Re-cultivating the lands of their ancestors

Bajo Guadalentín near Murcia, Spain (August 2013)

Est. reading time: 2 minutes

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This picture shows how European self-employed farmers have successfully adapted their life-modes to the changing circumstances of the 21th Century’s global market.

Located in the Southeast of Spain, where a new generation of farmers cultivate table grapes for Europe, ruins of a long abandoned village appear behind the plastic alleys of today’s modern production structures. As silent memories, these ruins remind us of the disappearing of an old peasant life-mode, which barely lingers on in some remote villages of what we might call the “old continent”. Over the last decades, this form of agricultural production has effectively been substituted by big-scale food fabrication where national and global commercial producers try to obtain their hegemony over other small-scale local modes of production.

Many scientists from various disciplines have predicted the imminent end of what we call the  “simple commodity production” in European agriculture. Since the 19th century, the expansion of large agricultural holdings and the incorporation of new forms of capitalist labour initially seemed to proove them right. Today, the professionalization of agriculture, the constant rise in the price of fuels and plant protection products, and the common EU-policy make it even more difficult for small independent farmers to survive.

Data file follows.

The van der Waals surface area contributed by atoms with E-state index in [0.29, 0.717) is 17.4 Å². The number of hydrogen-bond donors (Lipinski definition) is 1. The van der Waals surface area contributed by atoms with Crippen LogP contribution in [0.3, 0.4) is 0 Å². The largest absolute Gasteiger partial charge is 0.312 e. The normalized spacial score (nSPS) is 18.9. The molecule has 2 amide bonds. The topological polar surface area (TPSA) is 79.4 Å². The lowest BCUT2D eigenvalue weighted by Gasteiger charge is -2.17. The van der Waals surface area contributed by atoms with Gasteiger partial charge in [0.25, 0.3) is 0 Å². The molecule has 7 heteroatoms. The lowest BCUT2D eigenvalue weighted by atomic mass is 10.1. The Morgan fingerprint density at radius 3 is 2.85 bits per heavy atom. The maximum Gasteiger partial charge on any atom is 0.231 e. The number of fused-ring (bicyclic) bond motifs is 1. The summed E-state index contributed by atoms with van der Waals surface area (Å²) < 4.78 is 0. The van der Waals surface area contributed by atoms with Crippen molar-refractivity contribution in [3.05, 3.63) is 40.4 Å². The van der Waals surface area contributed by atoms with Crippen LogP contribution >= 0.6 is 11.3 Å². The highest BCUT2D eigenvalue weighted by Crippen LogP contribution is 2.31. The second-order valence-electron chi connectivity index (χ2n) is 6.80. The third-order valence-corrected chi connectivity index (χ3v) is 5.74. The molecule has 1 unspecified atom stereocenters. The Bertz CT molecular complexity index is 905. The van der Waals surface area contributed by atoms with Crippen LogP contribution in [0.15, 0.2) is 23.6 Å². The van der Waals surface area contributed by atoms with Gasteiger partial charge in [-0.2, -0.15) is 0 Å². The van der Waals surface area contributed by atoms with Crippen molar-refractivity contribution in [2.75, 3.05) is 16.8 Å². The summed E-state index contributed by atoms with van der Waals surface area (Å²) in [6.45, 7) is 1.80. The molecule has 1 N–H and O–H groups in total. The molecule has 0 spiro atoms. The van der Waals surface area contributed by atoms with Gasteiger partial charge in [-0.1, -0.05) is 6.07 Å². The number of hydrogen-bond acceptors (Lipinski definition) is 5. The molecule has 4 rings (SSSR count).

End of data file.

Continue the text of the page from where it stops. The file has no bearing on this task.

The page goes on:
Nevertheless, and in spite of all these predictions and difficulties, my anthropological research suggests that European self-employed farmers are reluctant to abandon their life-modes. Like small fisheries, or other family businesses, self-employed farmers fight back against their own extinction, adopting new strategies for survival that allow them to maintain their independence while, at the same time, defending their social structure, economic culture, and political recognition. For example: they have initiated different ways of production and forms of marketing, which allow them to compete with globally operating companies, or cooperate with other self-employed farmers to create cooperative associations.

From this perspective, the ruins pictured above tell us another story: they are not only witnesses of the past, but also evidence of the changing agricultural life-modes today. Presumed dead, but now coexisting with the seemingly all-powerful capitalist mode of production, European self-employed farmers near the city of Murcia show how simple commodity production can survive, while also keeping their characteristic life-mode in a changing and challenging economic context. The grandsons and granddaughters are now re-cultivating the lands of their ancestors, but within a different globalized world.

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I am a post doctoral student in philosophy and a teacher of social anthropology at the University of Murcia (Spain). My fields of research are the contemporary biopolitics of Spain, the transformations of European societies and economic anthropology.


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